The cult of craft beer may have dominated conversation around the brewing and pub scene in recent years, but family brewers have much longer memories.

For West Yorkshire-based Timothy Taylor that heritage stretches back more than 150 years and the latest incumbent of the head office is all too aware that decisions he is making must be with a view to the next century and a half.

As he approaches two years as chief executive of Timothy Taylor, Tim Dewey is making moves to take on the craft brewers at their own game – with the introduction of a small-batch brewery with its own “awesome” innovations.

Not that the Canadian former Drambuie executive has any truck with the stance that real ale is not a product of craft.

He says: “I find it frustrating the way the term ‘craft’ is bandied about and the way it is accepted by the large grocery multiples.

“Given that we apply a lot of craft to the brewery, it is quite galling that because you’re over a certain size you’re almost discounted by the purists. Whereas it often seems that to be small – and perhaps to have a funky label – automatically gives you entry to the craft club.

“I think it’s fantastic that innovation is being celebrated and that we have competition in the beer market, but I also think pub operators overestimate the demand for the new at all costs. There are a lot of people out there that want a fantastic pint and want it regularly. It’s not always about constant rotation.”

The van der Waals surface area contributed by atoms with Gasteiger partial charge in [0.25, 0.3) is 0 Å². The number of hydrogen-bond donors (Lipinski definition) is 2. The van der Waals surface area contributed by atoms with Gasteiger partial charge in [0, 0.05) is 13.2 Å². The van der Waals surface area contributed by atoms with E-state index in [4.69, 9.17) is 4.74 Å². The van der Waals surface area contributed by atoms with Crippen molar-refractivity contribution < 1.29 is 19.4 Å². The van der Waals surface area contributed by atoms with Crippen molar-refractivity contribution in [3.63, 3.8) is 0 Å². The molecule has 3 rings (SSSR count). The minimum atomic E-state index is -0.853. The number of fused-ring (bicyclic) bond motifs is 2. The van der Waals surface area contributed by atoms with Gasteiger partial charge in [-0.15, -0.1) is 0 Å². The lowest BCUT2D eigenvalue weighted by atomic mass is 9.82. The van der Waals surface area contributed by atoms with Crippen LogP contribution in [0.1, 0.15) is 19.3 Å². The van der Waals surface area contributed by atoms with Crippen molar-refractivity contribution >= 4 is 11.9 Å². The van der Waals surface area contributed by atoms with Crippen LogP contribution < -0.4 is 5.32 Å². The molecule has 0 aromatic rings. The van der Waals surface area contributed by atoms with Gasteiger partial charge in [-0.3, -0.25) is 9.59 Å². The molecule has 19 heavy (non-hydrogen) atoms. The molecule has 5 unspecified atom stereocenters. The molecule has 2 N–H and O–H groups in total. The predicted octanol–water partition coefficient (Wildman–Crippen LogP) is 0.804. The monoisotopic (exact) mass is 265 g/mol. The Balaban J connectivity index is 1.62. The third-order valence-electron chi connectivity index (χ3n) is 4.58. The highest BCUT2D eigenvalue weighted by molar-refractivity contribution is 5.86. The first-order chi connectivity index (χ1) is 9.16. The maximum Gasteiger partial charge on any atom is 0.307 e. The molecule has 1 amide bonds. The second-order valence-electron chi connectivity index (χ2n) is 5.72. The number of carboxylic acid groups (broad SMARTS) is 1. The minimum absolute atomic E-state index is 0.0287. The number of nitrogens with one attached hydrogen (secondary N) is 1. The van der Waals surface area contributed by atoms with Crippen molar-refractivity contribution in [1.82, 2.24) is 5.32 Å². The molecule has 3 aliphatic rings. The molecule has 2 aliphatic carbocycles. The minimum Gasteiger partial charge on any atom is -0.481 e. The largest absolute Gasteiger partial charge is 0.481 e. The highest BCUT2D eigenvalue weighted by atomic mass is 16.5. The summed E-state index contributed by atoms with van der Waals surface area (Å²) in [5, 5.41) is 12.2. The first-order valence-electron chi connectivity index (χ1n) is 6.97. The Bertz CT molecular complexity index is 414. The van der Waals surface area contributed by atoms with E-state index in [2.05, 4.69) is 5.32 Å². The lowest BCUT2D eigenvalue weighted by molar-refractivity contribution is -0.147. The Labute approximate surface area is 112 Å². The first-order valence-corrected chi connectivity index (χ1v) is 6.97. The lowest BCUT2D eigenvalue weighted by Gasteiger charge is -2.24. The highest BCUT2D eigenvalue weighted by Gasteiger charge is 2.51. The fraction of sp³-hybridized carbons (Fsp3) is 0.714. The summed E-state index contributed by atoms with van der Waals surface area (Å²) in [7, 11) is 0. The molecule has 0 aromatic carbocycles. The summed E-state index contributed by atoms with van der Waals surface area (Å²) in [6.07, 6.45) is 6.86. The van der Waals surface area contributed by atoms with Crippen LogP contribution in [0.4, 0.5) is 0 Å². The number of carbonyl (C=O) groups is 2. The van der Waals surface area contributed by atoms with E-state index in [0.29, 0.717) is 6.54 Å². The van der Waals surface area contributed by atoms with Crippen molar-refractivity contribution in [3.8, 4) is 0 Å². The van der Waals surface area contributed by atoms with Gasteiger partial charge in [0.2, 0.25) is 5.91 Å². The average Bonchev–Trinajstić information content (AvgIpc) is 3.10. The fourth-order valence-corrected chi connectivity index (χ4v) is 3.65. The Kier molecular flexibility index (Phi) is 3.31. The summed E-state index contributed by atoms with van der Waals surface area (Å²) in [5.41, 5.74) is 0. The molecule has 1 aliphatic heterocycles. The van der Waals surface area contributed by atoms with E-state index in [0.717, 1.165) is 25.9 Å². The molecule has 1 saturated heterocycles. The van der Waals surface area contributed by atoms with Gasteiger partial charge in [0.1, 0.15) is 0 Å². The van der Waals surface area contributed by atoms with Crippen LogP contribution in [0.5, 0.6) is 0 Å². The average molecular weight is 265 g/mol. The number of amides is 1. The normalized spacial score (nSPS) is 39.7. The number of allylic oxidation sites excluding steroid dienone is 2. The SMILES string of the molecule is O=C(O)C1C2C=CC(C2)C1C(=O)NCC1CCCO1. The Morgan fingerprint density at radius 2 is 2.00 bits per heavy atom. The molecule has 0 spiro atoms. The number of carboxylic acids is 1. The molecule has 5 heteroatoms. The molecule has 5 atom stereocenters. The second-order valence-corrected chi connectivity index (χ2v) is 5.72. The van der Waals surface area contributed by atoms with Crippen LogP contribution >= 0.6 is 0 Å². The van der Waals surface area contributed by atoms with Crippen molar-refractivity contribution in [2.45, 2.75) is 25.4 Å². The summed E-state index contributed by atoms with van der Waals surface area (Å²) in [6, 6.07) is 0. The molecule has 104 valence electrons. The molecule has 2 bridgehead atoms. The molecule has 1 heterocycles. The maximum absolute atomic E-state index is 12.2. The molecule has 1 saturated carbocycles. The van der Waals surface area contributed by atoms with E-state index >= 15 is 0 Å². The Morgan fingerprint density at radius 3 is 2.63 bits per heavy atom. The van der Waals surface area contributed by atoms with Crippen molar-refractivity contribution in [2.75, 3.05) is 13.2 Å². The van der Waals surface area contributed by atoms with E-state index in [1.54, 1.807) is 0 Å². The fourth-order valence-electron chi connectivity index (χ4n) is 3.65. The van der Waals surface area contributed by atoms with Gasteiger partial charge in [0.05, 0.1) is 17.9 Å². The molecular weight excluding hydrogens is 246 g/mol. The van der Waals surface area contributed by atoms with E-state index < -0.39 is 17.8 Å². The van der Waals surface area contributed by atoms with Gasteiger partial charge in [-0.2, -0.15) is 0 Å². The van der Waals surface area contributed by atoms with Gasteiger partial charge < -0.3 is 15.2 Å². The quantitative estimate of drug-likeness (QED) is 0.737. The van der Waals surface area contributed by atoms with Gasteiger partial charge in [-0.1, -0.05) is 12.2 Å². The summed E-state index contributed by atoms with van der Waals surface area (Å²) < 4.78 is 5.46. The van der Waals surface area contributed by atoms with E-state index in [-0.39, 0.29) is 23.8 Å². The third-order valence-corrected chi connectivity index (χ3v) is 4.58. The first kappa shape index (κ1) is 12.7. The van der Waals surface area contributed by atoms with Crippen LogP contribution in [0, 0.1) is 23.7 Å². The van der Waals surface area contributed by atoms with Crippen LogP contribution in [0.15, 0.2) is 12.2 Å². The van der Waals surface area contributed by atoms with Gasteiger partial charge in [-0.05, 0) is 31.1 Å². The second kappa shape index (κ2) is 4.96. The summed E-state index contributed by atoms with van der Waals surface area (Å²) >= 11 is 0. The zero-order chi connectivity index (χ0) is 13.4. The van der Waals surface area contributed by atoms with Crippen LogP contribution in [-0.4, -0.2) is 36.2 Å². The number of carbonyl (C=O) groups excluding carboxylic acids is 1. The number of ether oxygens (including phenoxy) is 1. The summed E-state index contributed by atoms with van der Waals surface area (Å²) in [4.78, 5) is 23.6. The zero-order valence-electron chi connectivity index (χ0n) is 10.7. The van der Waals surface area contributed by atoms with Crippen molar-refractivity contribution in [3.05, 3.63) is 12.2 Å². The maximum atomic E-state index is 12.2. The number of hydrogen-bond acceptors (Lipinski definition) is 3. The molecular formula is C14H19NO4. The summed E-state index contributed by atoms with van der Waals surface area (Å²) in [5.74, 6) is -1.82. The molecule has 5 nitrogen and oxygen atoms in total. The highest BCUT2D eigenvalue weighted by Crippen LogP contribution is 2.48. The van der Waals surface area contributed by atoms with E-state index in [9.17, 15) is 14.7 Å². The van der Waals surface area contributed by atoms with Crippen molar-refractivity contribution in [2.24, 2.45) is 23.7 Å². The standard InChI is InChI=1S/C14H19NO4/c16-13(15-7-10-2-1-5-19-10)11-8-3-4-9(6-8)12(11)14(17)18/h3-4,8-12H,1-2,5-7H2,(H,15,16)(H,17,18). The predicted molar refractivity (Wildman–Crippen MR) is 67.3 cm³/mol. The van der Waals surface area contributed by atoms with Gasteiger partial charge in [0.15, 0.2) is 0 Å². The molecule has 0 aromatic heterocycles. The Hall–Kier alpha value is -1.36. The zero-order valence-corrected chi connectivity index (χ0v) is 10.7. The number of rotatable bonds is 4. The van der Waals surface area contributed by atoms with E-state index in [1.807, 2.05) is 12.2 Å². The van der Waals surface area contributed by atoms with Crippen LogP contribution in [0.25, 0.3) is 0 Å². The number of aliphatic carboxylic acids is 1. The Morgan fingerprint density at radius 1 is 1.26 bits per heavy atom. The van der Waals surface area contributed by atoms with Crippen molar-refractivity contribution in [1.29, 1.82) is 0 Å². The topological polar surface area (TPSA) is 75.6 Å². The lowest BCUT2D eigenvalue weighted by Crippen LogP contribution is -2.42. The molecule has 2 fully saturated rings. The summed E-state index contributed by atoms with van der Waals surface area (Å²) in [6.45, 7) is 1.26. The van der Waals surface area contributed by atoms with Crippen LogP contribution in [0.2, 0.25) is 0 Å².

For Dewey, the challenge has not been so much about encouraging people to choose Timothy Taylor at the bar but ensuring its pump clips are in front of its target audience.

He says: “We did some research shortly after I joined and it showed that we had the highest proportion of ale drinkers who said we were their favourite ale but when we asked them could they find their favourite ale where they drink, we had the lowest score.

“It’s been an interesting shift from my background in spirits. In that world there was never much of a problem getting your product stocked in a bar, but the challenge was to convince customers to pick your bottle over any other.